“The information is furnished as a matter of courtesy without a duty to do so and without responsibility, liability or warranty, express or implied, on the part of ________________ to you to any third party. Information is obtained from electronic data sources, which may not contain all information in _____________ possession’ information is not guaranteed to be accurate and may be a matter of opinion. We do not accept any responsibility for errors, omissions or alterations after delivery. The information is constantly changing and therefore subject to change without notice.  _______________ will not update this response unless another written inquiry is received. This information applies to the name of the subject of the inquiry as styled in your request and does not include any indirect or related accounts or obligations, unless expressly specified in our response. _______________ encourages you to contact more than one credit reference prior to making any credit decision. If you received this response by FAX and you are not the intended recipient or an agent responsible for delivering it to the intended recipient, you are hereby notified that you have received this document in error, and that any review, dissemination, distribution or copying of the information contained in this message is strictly prohibited. If you have received this communication in error, please notify us immediately by telephone and return the message to us by mail.”

I could comment about a lot of this, but the last part is precious.  So if you send this to someone by mistake, just let us know.  No damage done.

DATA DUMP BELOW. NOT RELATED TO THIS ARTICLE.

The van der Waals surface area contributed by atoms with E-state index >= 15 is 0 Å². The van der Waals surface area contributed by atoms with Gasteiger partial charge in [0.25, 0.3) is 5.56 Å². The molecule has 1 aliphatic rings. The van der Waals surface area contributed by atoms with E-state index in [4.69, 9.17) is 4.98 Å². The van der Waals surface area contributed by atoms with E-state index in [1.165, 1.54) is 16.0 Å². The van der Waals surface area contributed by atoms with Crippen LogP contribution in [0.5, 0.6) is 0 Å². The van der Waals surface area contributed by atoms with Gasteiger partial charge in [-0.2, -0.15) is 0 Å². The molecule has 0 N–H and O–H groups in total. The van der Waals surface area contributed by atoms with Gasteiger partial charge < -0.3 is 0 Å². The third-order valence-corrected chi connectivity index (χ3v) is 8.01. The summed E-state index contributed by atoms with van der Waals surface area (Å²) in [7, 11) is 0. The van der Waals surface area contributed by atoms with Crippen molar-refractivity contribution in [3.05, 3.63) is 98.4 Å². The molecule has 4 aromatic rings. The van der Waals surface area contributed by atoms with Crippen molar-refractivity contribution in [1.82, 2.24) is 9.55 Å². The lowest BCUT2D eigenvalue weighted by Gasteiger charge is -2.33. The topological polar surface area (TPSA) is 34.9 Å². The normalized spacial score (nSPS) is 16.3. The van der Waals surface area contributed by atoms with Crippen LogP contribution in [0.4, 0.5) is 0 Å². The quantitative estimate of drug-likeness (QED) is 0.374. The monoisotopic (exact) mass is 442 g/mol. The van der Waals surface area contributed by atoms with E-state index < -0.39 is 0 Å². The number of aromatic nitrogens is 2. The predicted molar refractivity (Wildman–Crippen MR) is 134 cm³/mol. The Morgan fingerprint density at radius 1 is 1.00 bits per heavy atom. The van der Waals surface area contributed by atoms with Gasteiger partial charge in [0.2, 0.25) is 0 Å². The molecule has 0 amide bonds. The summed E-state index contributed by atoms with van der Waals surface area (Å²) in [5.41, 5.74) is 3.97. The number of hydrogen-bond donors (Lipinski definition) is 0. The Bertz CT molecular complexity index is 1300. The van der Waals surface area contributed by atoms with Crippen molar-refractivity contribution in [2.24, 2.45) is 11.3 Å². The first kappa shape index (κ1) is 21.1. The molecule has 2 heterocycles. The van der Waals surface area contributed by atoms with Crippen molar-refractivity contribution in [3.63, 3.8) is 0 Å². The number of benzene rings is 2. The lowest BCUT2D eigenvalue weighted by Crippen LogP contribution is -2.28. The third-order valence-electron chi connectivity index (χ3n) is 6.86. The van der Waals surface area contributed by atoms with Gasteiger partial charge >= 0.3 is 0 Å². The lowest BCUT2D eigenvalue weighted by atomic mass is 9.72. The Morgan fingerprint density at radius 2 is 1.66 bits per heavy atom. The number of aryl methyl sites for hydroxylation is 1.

hope that my bank’s data systems are secure.  I hope they comply with regulations.  But I also know that US law gives me little control of how my data is handled, and corporate procedures imbue precious little concern about my financial privacy into their practices. So my financial data, my financial behavioral data, gets compromised more than I’d like to believe.

Companies, and the law, need to stop thinking of privacy, security, and compliance as mutually inclusive.  They do overlap, but one does not necessarily represent another, and these systems and safeguards need to be developed in tandem.

p.s. I did write to complain and I received a mundane corporate response claiming that they could not do anything about it. They did thank me for bringing it “to their attention” which is corporate speak for telling me to fly off a building.

Google, Innovation & Trust

Originally posted on June 18, 2014

Today a piece I wrote for Harvard Business Review hits the “virtual” stands.  There are times when researching a hot topic is a curse (Mr. Snowden made privacy and surveillance touchy) but there are other times when it is a blessing.  The Google European Court of Justice’s (ECJ) decision  or “Right to be Forgotten” case has given me a chance to showcase the importance of privacy and data protection in the business world.

I have written a few pieces about data as it pertains to the financial services (here and here), and on the clash of US and EU privacy cultures and its impact on transatlantic counter-terrorism cooperation. The HBR piece focuses on how privacy can lead to profit and it draws heavily upon my interviews with the IT and corporate communities while I was in Europe.

In the popular imagination, the internet exists as a borderless world. In reality, there are many internets, and the rules that govern each of them reflect local beliefs about the role and responsibility of technology within society. The ECJ ruling classified Google as a data controller, and therefore under obligation to remove certain links to personal data upon an individual’s request, and it is a prime example of how localized privacy cultures and laws can assert themselves beyond their sovereign borders.  Although it specifically mentions search engines, it has implications for multinationals as well.